BY MIKE VIOLETTE
It’s normal to have a few regrets and I have more than the crooner would mention. One of the regrets I’ll never have is jumping into the action in China some 15 years ago. It has been a never-ending throb of activity: perplexing, entertaining, frustrating, rewarding and an ongoing ceaseless inebriation of the senses.
As a technology voyeur and recovering engineer, it is marveling to see the arc of development in native Chinese innovation in an astonishingly short period of time. This brings me to the topic of this issue’s
Reality Engineering’s: A sample of the development trends in the world’s most-populous country. The first commentary is around the expansion of technology, EMC making a good case study. The second is the vision of central planners in selecting infrastructure choices for the Twenty-first+ Century China. The linking elements are the paces of development and the resources available in the world’s second-largest economy.
Looking around the exhibits at the 13th EMC/China 2014, a minor state of awe slowly builds. Strolling around the hall, one recognizes the familiar signs, sights and brands of electronic test equipment from the US and Europe. What is intriguing is the growing bunch of homegrown Chinese test gear. This is a showcase of the blend of iconic western industry standbys and newly-minted equipment manufacturers from the Middle Kingdom.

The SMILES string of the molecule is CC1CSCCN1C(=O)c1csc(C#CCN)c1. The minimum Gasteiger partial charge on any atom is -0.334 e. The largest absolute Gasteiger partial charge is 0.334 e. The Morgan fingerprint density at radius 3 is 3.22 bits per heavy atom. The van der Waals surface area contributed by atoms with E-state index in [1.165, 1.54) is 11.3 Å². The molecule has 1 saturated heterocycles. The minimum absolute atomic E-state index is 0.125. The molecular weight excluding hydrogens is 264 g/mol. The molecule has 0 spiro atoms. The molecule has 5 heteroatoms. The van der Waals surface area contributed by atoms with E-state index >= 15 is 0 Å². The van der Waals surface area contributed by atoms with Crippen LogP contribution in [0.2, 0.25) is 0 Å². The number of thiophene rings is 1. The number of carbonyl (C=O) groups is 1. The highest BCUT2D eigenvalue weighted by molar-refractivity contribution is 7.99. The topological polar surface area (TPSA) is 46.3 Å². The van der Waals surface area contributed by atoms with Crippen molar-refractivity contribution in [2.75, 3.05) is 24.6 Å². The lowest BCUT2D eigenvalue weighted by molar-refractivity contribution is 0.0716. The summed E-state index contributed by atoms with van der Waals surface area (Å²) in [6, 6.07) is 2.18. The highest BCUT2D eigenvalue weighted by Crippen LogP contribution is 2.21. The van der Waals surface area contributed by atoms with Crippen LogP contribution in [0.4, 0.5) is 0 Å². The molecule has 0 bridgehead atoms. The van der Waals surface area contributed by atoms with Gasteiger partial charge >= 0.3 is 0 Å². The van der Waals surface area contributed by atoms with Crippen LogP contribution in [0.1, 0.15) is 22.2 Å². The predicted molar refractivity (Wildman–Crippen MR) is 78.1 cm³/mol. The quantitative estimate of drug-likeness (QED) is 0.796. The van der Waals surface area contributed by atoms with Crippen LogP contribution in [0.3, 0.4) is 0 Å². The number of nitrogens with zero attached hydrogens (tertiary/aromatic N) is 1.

Now, one can argue successfully that some of the devices’ ‘look and feel’ have been leached from existing Western designs, as many of the boxes look remarkably similar to existing products in the EMC market. On the other hand, how many different ways can a bi-conical antenna be fashioned? On the third hand, it is obvious that Chinese designers have done their share of innovation—and have designs (of another sort) on a global market.
But it’s more than LISNs and current probes these guys are hawking. There are plenty of high precision microwave connectors, RF waveguides and component vendors, bespeaking the machining mien that is the emerging norm in corners of Chinese specialty manufacturing. It’s only a matter of time until they put a guy in space. Oh, yeah, they did that already.
Like all things China, the EMC business is big. The remarkable thing is that there so much money available for investment to develop surge generators, spectrum analyzers, amplifiers, you name it. A good idea can come to fruition in an amazingly short period of time. That, coupled with the vast interconnected supply network (thanks largely to the great manufacturing outsourcing wave of the ‘90s and ‘00s), allows for speedy supply-chain response.
According to my colleagues, the source of cash for local investment is huge, if you have an idea and a good connection. The economic boom of the past 20 years has minted many million- and billionaires. The money is there, if you have a decent notion, energy, drive—and a rich uncle.
(And there’s money and there’s funny money. A recent piece in the newspaper China Daily covered the arrest of an official in the coal regulatory body; seems he had somehow appropriated over $30M in cash and had it stashed in his house. The whole load—dollars, euros and RMB—weighed over 1.5 metric tons. Now that’s some serious scratch).
Moving On to Nantong
Quitting Shanghai, I’m on a bat-out-of-hell taxi ride speeding north to Tongzhou Bay. (The man at the wheel could give a lesson or two to Boston drivers: dart, weave, feign, squeeze, take the shoulder if you please).
Tongzhou is an expansive newly-developing area not far from Nanjing, the once-capital city of China: Nan-South, Jing-Capital City (Bei means North, by the way, as in Beijing, Tokyo is Dongjing, “East Capital City,” wryly so).